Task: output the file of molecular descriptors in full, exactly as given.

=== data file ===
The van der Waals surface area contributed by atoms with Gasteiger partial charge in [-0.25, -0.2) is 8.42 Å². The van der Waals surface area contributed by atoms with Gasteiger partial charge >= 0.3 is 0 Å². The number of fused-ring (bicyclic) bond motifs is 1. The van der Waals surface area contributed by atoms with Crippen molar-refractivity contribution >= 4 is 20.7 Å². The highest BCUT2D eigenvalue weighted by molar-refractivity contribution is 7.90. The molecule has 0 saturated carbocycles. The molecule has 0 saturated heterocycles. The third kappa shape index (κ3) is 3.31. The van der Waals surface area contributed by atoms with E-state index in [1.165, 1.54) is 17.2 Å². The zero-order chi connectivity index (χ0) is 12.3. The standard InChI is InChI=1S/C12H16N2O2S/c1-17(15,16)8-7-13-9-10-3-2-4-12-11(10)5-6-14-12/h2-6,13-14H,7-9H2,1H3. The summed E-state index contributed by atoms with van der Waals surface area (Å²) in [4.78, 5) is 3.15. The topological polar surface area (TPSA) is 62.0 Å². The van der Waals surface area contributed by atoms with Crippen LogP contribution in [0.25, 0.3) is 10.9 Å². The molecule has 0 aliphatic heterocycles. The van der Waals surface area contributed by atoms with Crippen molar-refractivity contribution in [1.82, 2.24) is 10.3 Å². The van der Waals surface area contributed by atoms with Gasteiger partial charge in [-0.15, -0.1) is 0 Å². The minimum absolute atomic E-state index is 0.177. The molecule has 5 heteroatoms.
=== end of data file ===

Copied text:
The van der Waals surface area contributed by atoms with Gasteiger partial charge in [-0.25, -0.2) is 8.42 Å². The van der Waals surface area contributed by atoms with Gasteiger partial charge >= 0.3 is 0 Å². The number of fused-ring (bicyclic) bond motifs is 1. The van der Waals surface area contributed by atoms with Crippen molar-refractivity contribution >= 4 is 20.7 Å². The highest BCUT2D eigenvalue weighted by molar-refractivity contribution is 7.90. The molecule has 0 saturated carbocycles. The molecule has 0 saturated heterocycles. The third kappa shape index (κ3) is 3.31. The van der Waals surface area contributed by atoms with E-state index in [1.165, 1.54) is 17.2 Å². The zero-order chi connectivity index (χ0) is 12.3. The standard InChI is InChI=1S/C12H16N2O2S/c1-17(15,16)8-7-13-9-10-3-2-4-12-11(10)5-6-14-12/h2-6,13-14H,7-9H2,1H3. The summed E-state index contributed by atoms with van der Waals surface area (Å²) in [4.78, 5) is 3.15. The topological polar surface area (TPSA) is 62.0 Å². The van der Waals surface area contributed by atoms with Crippen LogP contribution in [0.25, 0.3) is 10.9 Å². The molecule has 0 aliphatic heterocycles. The van der Waals surface area contributed by atoms with Crippen molar-refractivity contribution in [1.82, 2.24) is 10.3 Å². The van der Waals surface area contributed by atoms with Gasteiger partial charge in [-0.15, -0.1) is 0 Å². The minimum absolute atomic E-state index is 0.177. The molecule has 5 heteroatoms.